The BAA’s SesquicentennialThe Baylor family celebrates a remarkable anniversary
By Todd Copeland, Editor of the Baylor Line magazine
year, the Baylor Alumni Association (BAA) is celebrating its
Sesquicentennial. Translated into plain English, that means we’re
celebrating the150th anniversary of our organization’s creation. Back
in 1859, Baylor University was located in Independence, and the BAA had
forty-two initial members. Now, of course, we are in Waco, and our
membership is nineteen thousand.
I’ve served as editor of the Baylor Line
for eleven years, and as such I feel like I’ve been kicking around here
for a long time. To be sure, many things of significance have occurred
at the alumni association during that stretch of time—satisfying
achievements shared with a great staff balanced by difficult
challenges. But even so, I realize that my time at the BAA has only
been a brief chapter in the full story of the alumni association and
that I’ve merely played a small part in a much larger enterprise that
previous generations began and pursued.
The BAA is truly an organization with an amazing history of service to
Baylor. Scanning the long list of men and women who have served as
president of the Baylor Alumni Association since its formation 150
years ago, you’ll find people who have buildings on campus named after
them—such as G. H. Penland and D. K. Martin, namesakes of two residence
halls, and Curtis Hankamer, namesake of the business school.
This issue of the Line
features the last in a four-part series of stories celebrating the
BAA’s Sesquicentennial and its unflagging service to our alma mater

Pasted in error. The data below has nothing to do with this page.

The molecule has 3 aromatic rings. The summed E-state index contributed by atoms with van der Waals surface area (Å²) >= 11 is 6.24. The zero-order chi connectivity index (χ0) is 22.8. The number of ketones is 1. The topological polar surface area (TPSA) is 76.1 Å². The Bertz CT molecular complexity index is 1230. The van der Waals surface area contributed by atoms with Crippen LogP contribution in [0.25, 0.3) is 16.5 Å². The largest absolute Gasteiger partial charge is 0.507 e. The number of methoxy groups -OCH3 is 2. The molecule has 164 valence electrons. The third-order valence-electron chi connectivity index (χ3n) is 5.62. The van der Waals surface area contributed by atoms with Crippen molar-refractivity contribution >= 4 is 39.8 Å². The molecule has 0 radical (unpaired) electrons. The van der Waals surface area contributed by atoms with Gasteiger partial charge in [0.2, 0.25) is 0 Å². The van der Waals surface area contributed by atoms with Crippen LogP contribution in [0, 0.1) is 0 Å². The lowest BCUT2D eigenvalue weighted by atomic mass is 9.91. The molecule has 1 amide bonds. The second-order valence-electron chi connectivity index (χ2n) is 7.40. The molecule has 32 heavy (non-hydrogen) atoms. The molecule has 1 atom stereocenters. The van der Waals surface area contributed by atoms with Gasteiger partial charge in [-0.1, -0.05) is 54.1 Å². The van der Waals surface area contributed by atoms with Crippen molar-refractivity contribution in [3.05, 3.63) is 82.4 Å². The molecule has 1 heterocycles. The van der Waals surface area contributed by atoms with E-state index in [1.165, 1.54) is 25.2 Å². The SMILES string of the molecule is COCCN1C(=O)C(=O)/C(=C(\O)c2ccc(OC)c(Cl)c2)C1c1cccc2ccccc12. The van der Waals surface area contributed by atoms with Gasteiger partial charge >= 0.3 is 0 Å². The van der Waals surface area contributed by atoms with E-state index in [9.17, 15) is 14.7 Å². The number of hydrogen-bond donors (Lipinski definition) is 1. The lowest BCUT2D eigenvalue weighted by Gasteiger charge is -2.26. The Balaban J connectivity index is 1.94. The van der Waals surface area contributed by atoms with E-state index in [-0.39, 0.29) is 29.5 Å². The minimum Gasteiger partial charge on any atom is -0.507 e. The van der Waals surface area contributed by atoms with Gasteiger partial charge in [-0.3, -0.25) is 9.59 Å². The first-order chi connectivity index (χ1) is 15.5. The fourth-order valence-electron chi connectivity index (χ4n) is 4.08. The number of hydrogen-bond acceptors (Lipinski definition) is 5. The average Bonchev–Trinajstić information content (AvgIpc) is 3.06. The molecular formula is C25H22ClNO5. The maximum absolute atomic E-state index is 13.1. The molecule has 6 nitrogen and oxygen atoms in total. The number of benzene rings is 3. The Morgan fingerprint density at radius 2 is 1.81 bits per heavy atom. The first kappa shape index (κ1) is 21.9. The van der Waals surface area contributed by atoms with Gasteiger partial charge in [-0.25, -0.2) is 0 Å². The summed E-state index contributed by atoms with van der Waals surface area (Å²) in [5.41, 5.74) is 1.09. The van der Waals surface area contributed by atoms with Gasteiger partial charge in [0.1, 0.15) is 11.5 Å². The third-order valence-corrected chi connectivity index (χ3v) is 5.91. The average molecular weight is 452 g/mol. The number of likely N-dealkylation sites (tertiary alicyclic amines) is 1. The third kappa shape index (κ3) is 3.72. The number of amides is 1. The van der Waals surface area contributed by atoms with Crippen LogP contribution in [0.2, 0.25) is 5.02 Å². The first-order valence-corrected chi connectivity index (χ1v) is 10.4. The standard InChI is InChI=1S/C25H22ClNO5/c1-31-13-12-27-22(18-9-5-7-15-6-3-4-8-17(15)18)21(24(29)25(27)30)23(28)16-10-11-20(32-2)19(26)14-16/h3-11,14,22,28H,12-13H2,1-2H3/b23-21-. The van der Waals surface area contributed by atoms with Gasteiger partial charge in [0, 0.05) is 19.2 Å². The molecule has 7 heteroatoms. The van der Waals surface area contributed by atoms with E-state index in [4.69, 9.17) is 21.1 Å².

throughout its existence. (See “150 Years of Celebrating Tradition.”)
Previous stories have focused on the BAA’s role in connecting the
Baylor family, supporting Baylor’s mission, and communicating with
alumni. This issue’s story explores the alumni association’s work in
fostering Baylor traditions. In a nice coincidence, the Baylor family
is celebrating another big anniversary this month—the one-hundredth
anniversary of Baylor’s first Homecoming.
This fall thus offers an opportunity for the Baylor family to reflect
on the significance of the long, shared history of Baylor and the BAA.
I don’t know about you, but 150 years is a pretty impressive number to
me. A century and a half. Fifteen decades. That makes the BAA older
than a great number of things—older than all of the buildings on the
Baylor campus, for example, as well as the entire existence of both the
University of Texas and Texas A&M.
The BAA’s creation predates the statehoods of Nebraska, Oklahoma,
Arizona, and fourteen other states. The BAA existed before the
invention of the car and the discovery of penicillin.
Obviously, I could go on for some time. The point is a simple one—the
BAA’s 150 years of service to Baylor have been a tremendous boon to
Baylor for a long time, helping the school fulfill its mission and
achieve its aspirations. BAA leaders and members have helped to
construct buildings and to establish lifelong connections between
alumni and Baylor. The BAA has always been there for Baylor—through
times of plenty and times of tribulation, from generation to
generation. And that good old Baylor line promises to continue marching
forward for another 150 years.
A final word. Some of you may notice that one of our regular content
offerings is missing from this issue. The Office of the President
declined the opportunity to participate in the regular “Conversation
with the President” department. We hope interim president David
Garland—or, perhaps, Baylor’s new permanent president by that time—will
be back in our pages in the next issue.